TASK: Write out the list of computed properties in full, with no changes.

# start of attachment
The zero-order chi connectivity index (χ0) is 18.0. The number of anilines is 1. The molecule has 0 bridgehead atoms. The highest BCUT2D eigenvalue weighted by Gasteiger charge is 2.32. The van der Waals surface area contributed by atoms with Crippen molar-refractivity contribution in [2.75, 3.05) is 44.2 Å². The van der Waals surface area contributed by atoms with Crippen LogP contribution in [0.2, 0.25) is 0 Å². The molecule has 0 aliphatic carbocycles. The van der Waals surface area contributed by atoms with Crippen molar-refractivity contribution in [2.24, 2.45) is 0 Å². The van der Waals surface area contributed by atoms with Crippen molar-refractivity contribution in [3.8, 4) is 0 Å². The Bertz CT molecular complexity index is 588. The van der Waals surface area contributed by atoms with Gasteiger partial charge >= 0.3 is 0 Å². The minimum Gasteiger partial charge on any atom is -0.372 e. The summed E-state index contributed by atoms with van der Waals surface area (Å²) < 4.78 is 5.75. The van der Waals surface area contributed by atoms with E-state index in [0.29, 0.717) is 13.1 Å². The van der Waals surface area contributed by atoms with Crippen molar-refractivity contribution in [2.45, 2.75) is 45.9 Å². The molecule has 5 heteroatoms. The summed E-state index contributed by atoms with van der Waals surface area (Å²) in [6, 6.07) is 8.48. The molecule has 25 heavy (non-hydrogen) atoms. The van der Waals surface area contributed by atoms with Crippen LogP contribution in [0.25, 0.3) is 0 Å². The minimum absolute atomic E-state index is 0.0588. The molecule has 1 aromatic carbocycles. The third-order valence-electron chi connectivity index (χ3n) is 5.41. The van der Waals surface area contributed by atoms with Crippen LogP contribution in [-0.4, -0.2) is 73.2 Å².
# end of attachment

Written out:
The zero-order chi connectivity index (χ0) is 18.0. The number of anilines is 1. The molecule has 0 bridgehead atoms. The highest BCUT2D eigenvalue weighted by Gasteiger charge is 2.32. The van der Waals surface area contributed by atoms with Crippen molar-refractivity contribution in [2.75, 3.05) is 44.2 Å². The van der Waals surface area contributed by atoms with Crippen LogP contribution in [0.2, 0.25) is 0 Å². The molecule has 0 aliphatic carbocycles. The van der Waals surface area contributed by atoms with Crippen molar-refractivity contribution in [2.24, 2.45) is 0 Å². The van der Waals surface area contributed by atoms with Crippen molar-refractivity contribution in [3.8, 4) is 0 Å². The Bertz CT molecular complexity index is 588. The van der Waals surface area contributed by atoms with Gasteiger partial charge >= 0.3 is 0 Å². The minimum Gasteiger partial charge on any atom is -0.372 e. The summed E-state index contributed by atoms with van der Waals surface area (Å²) < 4.78 is 5.75. The van der Waals surface area contributed by atoms with E-state index in [0.29, 0.717) is 13.1 Å². The van der Waals surface area contributed by atoms with Crippen molar-refractivity contribution in [2.45, 2.75) is 45.9 Å². The molecule has 5 heteroatoms. The summed E-state index contributed by atoms with van der Waals surface area (Å²) in [6, 6.07) is 8.48. The molecule has 25 heavy (non-hydrogen) atoms. The van der Waals surface area contributed by atoms with Crippen LogP contribution in [0.25, 0.3) is 0 Å². The minimum absolute atomic E-state index is 0.0588. The molecule has 1 aromatic carbocycles. The third-order valence-electron chi connectivity index (χ3n) is 5.41. The van der Waals surface area contributed by atoms with Crippen LogP contribution in [-0.4, -0.2) is 73.2 Å².